The urgency of the North Korean crisis masks the historical significance of another longer-term development underway of worldwide significance ? China taking the lead as the champion of the next stage of globalization. In his speech at the recently concluded Belt and Road Forum for International Cooperation in Beijing, senior Chinese strategist Zheng Bijian notes that, according to International Monetary Fund projections, by 2018, the developing world could comprise 59 percent of the global economy, compared to the 41 percent of the advanced nations. ?The global economy as a whole, driven by the developing world, will continue to gather new momentum for growth in the second, third and fourth decades of this century,? he asserts. ?The more rapid growth in the developing economies will in turn stimulate renewed growth in the developed world by becoming an even larger market for its goods and services. The new phase of globalization will thus be a reverse from the past in which the developed world was the growth engine.? The whole idea of China?s ?One Belt, One Road? initiative for infrastructure investment, says Zheng, is to tie together maritime and inland trading routes, thus boosting the prospect of greater prosperity across Eurasia to Africa.

European participants at the forum, however, had their doubts. ?The [European Union] has dealt a blow to Chinese President Xi Jinping?s bid to lead a global infrastructure revolution,? The Guardian reports this week, ?after its members refused to endorse part of the multi-billion-dollar plan because it did not include commitments to social and environmental sustainability and transparency.? 

In an interview, Singapore?s Kishore Mahbubani underscores the non-Western perspective on the fate of globalization expressed by Zheng. ?Globalization has not failed,? he says. ?All discussions on globalization are distorted because Western analysts focus on the roughly 15 percent of the world?s population who live in the West. They ignore the 85 percent who are the rest. The last 30 years of human history have been the best 30 years that the rest have enjoyed. Why? The answer is globalization.? The perception in the advanced economies that globalization has failed is due to a simple fact, according to Mahbubani: ?Western elites who enjoyed the fruits of globalization did not share them with their Western masses.?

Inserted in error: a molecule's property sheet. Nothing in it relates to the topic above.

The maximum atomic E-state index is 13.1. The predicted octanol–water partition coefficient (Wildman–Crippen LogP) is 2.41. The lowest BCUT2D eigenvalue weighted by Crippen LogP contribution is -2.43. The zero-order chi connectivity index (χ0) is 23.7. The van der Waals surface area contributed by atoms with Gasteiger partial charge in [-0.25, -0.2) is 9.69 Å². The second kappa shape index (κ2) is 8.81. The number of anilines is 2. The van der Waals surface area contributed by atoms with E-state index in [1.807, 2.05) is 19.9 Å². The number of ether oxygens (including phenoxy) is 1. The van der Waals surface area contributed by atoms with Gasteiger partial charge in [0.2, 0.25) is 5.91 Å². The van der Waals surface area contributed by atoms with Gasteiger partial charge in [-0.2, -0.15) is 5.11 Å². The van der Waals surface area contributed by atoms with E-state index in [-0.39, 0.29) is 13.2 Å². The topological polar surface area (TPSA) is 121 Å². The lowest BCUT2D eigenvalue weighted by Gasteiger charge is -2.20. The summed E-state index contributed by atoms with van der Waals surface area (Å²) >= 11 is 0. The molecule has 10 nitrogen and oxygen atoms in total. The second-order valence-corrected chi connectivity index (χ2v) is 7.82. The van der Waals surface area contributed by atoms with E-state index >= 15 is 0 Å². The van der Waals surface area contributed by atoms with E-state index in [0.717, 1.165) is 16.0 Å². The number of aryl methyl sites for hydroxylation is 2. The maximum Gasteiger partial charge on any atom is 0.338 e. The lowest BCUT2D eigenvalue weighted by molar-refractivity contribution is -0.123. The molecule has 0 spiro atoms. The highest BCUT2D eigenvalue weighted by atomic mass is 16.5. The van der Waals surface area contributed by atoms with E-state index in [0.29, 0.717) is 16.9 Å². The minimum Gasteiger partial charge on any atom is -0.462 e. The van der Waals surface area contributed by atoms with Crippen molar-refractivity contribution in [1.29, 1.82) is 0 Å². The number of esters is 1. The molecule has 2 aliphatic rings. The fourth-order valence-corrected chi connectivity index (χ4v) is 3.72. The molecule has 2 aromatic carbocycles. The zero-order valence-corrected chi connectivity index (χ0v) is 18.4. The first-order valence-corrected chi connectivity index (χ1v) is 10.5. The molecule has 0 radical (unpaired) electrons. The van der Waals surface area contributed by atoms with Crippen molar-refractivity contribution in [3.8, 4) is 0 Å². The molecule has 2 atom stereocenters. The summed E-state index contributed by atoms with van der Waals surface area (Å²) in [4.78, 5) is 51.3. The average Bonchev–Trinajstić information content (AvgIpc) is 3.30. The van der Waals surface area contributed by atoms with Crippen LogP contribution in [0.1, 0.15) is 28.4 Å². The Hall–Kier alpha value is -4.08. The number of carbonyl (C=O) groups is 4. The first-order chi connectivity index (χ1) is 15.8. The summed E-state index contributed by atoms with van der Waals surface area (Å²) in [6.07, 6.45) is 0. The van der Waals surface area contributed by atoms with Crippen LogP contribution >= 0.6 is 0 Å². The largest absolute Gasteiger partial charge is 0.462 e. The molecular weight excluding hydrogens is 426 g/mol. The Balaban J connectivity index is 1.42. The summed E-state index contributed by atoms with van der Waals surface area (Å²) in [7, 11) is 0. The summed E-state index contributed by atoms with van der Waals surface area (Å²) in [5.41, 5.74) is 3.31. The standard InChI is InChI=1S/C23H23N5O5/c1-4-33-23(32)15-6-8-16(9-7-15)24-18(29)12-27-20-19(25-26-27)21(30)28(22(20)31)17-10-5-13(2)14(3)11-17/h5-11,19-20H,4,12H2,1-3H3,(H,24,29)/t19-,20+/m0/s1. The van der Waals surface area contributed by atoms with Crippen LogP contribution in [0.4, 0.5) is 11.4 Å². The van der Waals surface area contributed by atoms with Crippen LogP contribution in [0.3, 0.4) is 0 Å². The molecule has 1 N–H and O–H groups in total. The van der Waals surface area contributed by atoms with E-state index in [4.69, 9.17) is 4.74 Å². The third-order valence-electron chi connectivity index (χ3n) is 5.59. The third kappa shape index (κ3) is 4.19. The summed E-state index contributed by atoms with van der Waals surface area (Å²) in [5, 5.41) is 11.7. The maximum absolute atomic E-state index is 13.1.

Other highlights in The WorldPost this week include:

For more on Somalia?s drought, check out our WorldPost video, adapted from this week?s op-ed, ?Somalia Is On The Brink Of Famine, And Time Is Running Out,? below:

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Kesha Says ‘Taking The Time To Work On Yourself Requires Bravery’

Kesha has been through quite a bit: She says she was ?sexually, physically, verbally and emotionally? abused by her producer Dr. Luke for years, and she was subsequently caught in an ugly and public court battle. All the while she struggled with a debilitating eating disorder.

In a recent essay for Teen Vogue, Kesha wrote about self-care, happiness and how she overcame that eating disorder ? and it?s so powerful. 

The singer-songwriter discussed how the bullying she experienced as a kid is nowhere near the body-shaming and slut-shaming young girls face today with the internet so readily available. 

?I know from personal experience how comments can mess up somebody?s self-confidence and sense of self-worth,? Kesha wrote. ?I have felt so unlovable after reading cruel words written by strangers who don?t know a thing about me.?

Remember that beauty comes in all shapes and sizes. And that no one can take the magic you make.

She added that when she compared herself to others and saw herself in tabloids, it became a vicious cycle that would feed her anxiety and depression. 

?Seeing paparazzi photos of myself and the accompanying catty commentary fueled my eating disorder,? Kesha wrote. ?The sick irony was that when I was at some of the lowest points in my life, I kept hearing how much better I looked. I knew I was destroying my body with my eating disorder, but the message I was getting was that I was doing great.?

The last couple of years, however, Kesha?s learned a lot about the importance of self-care. ?I?ve realized that once you take the step to help yourself, you?re going to be so happy you did,? she wrote. ?Taking the time to work on yourself requires bravery.? 

The takeaway? Don?t be ashamed of your struggle. 

?With this essay, I want to pass along the message to anyone who struggles with an eating disorder, or depression, or anxiety, or anything else, that if you have physical or emotional scars, don?t be ashamed of them, because they are part of you,? Kesha wrote. ?Remember that beauty comes in all shapes and sizes. And that no one can take the magic you make.?